‘I have very poor taste,’ says Lomborg. ‘I can see if I like stuff but I’m not able to put on clothes and see if they look well or buy a sofa and see whether it’ll fit into my apartment. I happily leave that to other people – people that I trust. So in that sense, I [thought], ‘Yeah, OK, if Ondi and everybody else is saying we need to hear about [me], we need to hear about me.’
Timoner also insisted Lomborg create a budget to show how the €250 billion the European Union spends on combating climate change could be better spent on initiatives for healthcare and geo-engineering projects that he believes will lead to greater reductions in carbon emissions in the long run. Ultimately, Cool It‘s willingness to get specific with the numbers sets it apart from other docs designed to spark similar social movements.
Another aspect of Cool It likely to generate headlines is its critique of Al Gore. The day before Cool It‘s premiere, Timoner handed Guggenheim, also in Toronto promoting his doc Waiting For Superman, a DVD copy of the film.
‘I don’t want him to be ambushed or attacked. I think he did a fantastic job with An Inconvenient Truth,’ she says. ‘I think it makes perfectly logical sense to scare the pants off people when nobody’s paying attention to such subject matter. It’s absolutely the way anything and everything is marketed effectively, which is part of the problem in this world.’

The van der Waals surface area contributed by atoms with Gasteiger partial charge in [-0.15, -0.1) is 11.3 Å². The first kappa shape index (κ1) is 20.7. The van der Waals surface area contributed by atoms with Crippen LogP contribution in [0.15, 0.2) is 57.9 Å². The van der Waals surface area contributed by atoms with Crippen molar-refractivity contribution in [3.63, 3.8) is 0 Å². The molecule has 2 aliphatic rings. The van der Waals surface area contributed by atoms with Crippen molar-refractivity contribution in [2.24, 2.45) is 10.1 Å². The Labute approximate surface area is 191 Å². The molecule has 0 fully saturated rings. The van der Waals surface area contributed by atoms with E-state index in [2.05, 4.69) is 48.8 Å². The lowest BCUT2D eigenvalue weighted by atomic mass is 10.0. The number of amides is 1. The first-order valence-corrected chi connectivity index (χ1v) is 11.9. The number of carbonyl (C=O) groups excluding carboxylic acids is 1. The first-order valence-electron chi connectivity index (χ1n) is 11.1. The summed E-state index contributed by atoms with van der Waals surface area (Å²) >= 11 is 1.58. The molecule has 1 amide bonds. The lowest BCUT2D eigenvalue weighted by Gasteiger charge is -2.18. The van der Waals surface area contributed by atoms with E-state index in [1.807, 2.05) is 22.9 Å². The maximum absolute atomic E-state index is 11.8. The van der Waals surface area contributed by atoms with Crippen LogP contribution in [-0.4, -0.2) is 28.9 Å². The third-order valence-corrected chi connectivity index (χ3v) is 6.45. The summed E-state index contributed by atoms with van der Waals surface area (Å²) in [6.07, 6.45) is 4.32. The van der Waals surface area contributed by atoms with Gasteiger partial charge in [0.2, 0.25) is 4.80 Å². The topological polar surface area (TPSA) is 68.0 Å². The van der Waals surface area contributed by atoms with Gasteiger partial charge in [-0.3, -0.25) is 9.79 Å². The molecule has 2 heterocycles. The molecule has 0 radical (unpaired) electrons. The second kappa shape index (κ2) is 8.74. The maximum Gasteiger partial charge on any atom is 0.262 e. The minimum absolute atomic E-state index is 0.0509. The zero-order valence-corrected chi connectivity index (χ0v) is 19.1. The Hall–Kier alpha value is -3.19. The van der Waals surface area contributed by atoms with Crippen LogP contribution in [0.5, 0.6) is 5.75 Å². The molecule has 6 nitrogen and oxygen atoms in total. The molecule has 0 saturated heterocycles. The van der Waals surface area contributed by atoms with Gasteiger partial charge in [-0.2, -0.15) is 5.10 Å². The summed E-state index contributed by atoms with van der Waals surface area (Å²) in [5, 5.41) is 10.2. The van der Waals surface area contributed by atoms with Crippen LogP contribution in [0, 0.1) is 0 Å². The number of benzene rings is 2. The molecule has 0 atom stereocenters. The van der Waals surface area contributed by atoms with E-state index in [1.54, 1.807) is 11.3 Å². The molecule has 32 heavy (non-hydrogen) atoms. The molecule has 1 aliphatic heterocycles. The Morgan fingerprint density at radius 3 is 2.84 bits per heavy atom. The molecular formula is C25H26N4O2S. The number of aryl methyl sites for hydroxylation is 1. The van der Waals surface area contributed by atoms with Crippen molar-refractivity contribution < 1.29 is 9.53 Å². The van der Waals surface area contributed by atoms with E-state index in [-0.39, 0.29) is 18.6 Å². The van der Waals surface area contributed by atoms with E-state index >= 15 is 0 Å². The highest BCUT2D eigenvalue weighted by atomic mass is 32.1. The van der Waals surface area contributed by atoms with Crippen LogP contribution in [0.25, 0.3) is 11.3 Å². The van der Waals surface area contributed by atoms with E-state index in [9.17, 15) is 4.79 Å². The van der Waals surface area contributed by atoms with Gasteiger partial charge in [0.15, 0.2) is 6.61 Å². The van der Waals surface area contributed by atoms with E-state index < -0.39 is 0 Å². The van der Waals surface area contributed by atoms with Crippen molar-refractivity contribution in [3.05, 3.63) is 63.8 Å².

Timoner admits she probably would’ve used a similar approach if she had helmed An Inconvenient Truth, but says that now it’s time for the public attention to move on from that film and on to more realistic solutions. ‘We’re like the follow-up more than the anti-Inconvenient Truth,’ she says. ‘It’s time for the next step.’
‘This is not about the idea of the world being doomed; we can actually fix global warming,’ says Lomborg. ‘Global warming is a real problem but we can fix it and that’s the main difference, if you will, between the Gore version of global warming and what we’re trying to present with Cool It.’